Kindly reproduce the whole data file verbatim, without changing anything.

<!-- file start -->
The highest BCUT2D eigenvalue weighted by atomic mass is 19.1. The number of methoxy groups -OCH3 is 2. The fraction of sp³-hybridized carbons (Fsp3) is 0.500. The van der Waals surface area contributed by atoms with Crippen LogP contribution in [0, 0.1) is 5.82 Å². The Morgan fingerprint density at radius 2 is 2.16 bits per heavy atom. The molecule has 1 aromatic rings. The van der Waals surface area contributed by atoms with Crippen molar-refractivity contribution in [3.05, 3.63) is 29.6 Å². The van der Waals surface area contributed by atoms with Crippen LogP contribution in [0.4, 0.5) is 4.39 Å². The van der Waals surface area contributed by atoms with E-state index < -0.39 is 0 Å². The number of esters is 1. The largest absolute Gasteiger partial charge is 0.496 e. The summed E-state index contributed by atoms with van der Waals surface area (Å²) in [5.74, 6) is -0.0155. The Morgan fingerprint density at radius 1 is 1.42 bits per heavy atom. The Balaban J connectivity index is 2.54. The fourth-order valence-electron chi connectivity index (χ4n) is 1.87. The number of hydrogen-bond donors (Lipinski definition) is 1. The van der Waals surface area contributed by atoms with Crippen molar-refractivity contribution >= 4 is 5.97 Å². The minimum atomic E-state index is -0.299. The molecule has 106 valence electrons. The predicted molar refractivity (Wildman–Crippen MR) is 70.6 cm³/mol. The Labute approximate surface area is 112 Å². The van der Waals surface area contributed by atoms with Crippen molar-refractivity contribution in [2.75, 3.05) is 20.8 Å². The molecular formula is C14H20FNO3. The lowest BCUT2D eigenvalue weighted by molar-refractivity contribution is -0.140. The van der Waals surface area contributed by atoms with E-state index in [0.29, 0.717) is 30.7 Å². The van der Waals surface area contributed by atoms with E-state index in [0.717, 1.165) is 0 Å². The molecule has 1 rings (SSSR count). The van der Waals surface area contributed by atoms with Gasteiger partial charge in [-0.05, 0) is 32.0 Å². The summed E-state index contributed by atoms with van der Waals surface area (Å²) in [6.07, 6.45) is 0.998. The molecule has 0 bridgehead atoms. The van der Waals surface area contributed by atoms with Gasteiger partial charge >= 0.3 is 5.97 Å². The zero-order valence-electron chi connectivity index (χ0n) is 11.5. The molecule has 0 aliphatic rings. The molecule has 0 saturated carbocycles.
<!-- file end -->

The highest BCUT2D eigenvalue weighted by atomic mass is 19.1. The number of methoxy groups -OCH3 is 2. The fraction of sp³-hybridized carbons (Fsp3) is 0.500. The van der Waals surface area contributed by atoms with Crippen LogP contribution in [0, 0.1) is 5.82 Å². The Morgan fingerprint density at radius 2 is 2.16 bits per heavy atom. The molecule has 1 aromatic rings. The van der Waals surface area contributed by atoms with Crippen molar-refractivity contribution in [3.05, 3.63) is 29.6 Å². The van der Waals surface area contributed by atoms with Crippen LogP contribution in [0.4, 0.5) is 4.39 Å². The van der Waals surface area contributed by atoms with E-state index < -0.39 is 0 Å². The number of esters is 1. The largest absolute Gasteiger partial charge is 0.496 e. The summed E-state index contributed by atoms with van der Waals surface area (Å²) in [5.74, 6) is -0.0155. The Morgan fingerprint density at radius 1 is 1.42 bits per heavy atom. The Balaban J connectivity index is 2.54. The fourth-order valence-electron chi connectivity index (χ4n) is 1.87. The number of hydrogen-bond donors (Lipinski definition) is 1. The van der Waals surface area contributed by atoms with Crippen molar-refractivity contribution >= 4 is 5.97 Å². The minimum atomic E-state index is -0.299. The molecule has 106 valence electrons. The predicted molar refractivity (Wildman–Crippen MR) is 70.6 cm³/mol. The Labute approximate surface area is 112 Å². The van der Waals surface area contributed by atoms with Crippen molar-refractivity contribution in [2.75, 3.05) is 20.8 Å². The molecular formula is C14H20FNO3. The lowest BCUT2D eigenvalue weighted by molar-refractivity contribution is -0.140. The van der Waals surface area contributed by atoms with E-state index in [0.29, 0.717) is 30.7 Å². The van der Waals surface area contributed by atoms with E-state index in [0.717, 1.165) is 0 Å². The molecule has 1 rings (SSSR count). The van der Waals surface area contributed by atoms with Gasteiger partial charge in [-0.05, 0) is 32.0 Å². The summed E-state index contributed by atoms with van der Waals surface area (Å²) in [6.07, 6.45) is 0.998. The molecule has 0 bridgehead atoms. The van der Waals surface area contributed by atoms with Gasteiger partial charge >= 0.3 is 5.97 Å². The zero-order valence-electron chi connectivity index (χ0n) is 11.5. The molecule has 0 aliphatic rings. The molecule has 0 saturated carbocycles.